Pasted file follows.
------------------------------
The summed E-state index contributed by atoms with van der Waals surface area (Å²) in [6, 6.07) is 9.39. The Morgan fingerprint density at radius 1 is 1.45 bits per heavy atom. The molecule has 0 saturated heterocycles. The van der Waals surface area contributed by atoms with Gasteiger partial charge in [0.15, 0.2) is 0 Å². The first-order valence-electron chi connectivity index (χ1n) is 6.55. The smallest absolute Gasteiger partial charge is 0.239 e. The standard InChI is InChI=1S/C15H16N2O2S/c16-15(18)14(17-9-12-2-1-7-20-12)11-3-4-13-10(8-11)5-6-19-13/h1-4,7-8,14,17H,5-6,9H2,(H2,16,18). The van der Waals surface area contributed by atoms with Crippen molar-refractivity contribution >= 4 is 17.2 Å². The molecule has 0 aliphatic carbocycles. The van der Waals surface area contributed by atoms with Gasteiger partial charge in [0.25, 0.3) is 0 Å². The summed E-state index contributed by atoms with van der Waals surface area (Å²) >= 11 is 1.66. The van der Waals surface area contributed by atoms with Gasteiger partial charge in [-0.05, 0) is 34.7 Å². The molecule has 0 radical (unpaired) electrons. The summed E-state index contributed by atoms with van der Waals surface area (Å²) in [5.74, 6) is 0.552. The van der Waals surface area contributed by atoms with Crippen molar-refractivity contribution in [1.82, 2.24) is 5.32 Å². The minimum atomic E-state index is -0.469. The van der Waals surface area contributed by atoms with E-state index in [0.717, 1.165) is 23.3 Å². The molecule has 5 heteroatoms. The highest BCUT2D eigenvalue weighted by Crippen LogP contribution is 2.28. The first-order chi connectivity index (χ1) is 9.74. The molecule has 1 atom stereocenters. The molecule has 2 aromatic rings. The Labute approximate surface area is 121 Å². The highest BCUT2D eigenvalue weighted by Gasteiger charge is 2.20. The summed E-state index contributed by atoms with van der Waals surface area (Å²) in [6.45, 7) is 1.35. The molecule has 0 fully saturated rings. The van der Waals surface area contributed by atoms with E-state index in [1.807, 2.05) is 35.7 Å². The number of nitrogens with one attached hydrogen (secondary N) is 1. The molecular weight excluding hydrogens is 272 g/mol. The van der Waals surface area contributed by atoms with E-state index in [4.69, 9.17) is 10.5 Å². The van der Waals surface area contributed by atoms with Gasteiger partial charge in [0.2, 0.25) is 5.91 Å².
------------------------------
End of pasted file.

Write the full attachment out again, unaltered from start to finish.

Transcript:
The summed E-state index contributed by atoms with van der Waals surface area (Å²) in [6, 6.07) is 9.39. The Morgan fingerprint density at radius 1 is 1.45 bits per heavy atom. The molecule has 0 saturated heterocycles. The van der Waals surface area contributed by atoms with Gasteiger partial charge in [0.15, 0.2) is 0 Å². The first-order valence-electron chi connectivity index (χ1n) is 6.55. The smallest absolute Gasteiger partial charge is 0.239 e. The standard InChI is InChI=1S/C15H16N2O2S/c16-15(18)14(17-9-12-2-1-7-20-12)11-3-4-13-10(8-11)5-6-19-13/h1-4,7-8,14,17H,5-6,9H2,(H2,16,18). The van der Waals surface area contributed by atoms with Crippen molar-refractivity contribution >= 4 is 17.2 Å². The molecule has 0 aliphatic carbocycles. The van der Waals surface area contributed by atoms with Gasteiger partial charge in [0.25, 0.3) is 0 Å². The summed E-state index contributed by atoms with van der Waals surface area (Å²) >= 11 is 1.66. The van der Waals surface area contributed by atoms with Gasteiger partial charge in [-0.05, 0) is 34.7 Å². The molecule has 0 radical (unpaired) electrons. The summed E-state index contributed by atoms with van der Waals surface area (Å²) in [5.74, 6) is 0.552. The van der Waals surface area contributed by atoms with Crippen molar-refractivity contribution in [1.82, 2.24) is 5.32 Å². The minimum atomic E-state index is -0.469. The van der Waals surface area contributed by atoms with E-state index in [0.717, 1.165) is 23.3 Å². The molecule has 5 heteroatoms. The highest BCUT2D eigenvalue weighted by Crippen LogP contribution is 2.28. The first-order chi connectivity index (χ1) is 9.74. The molecule has 1 atom stereocenters. The molecule has 2 aromatic rings. The Labute approximate surface area is 121 Å². The highest BCUT2D eigenvalue weighted by Gasteiger charge is 2.20. The summed E-state index contributed by atoms with van der Waals surface area (Å²) in [6.45, 7) is 1.35. The molecule has 0 fully saturated rings. The van der Waals surface area contributed by atoms with E-state index in [1.807, 2.05) is 35.7 Å². The number of nitrogens with one attached hydrogen (secondary N) is 1. The molecular weight excluding hydrogens is 272 g/mol. The van der Waals surface area contributed by atoms with E-state index in [4.69, 9.17) is 10.5 Å². The van der Waals surface area contributed by atoms with Gasteiger partial charge in [0.2, 0.25) is 5.91 Å².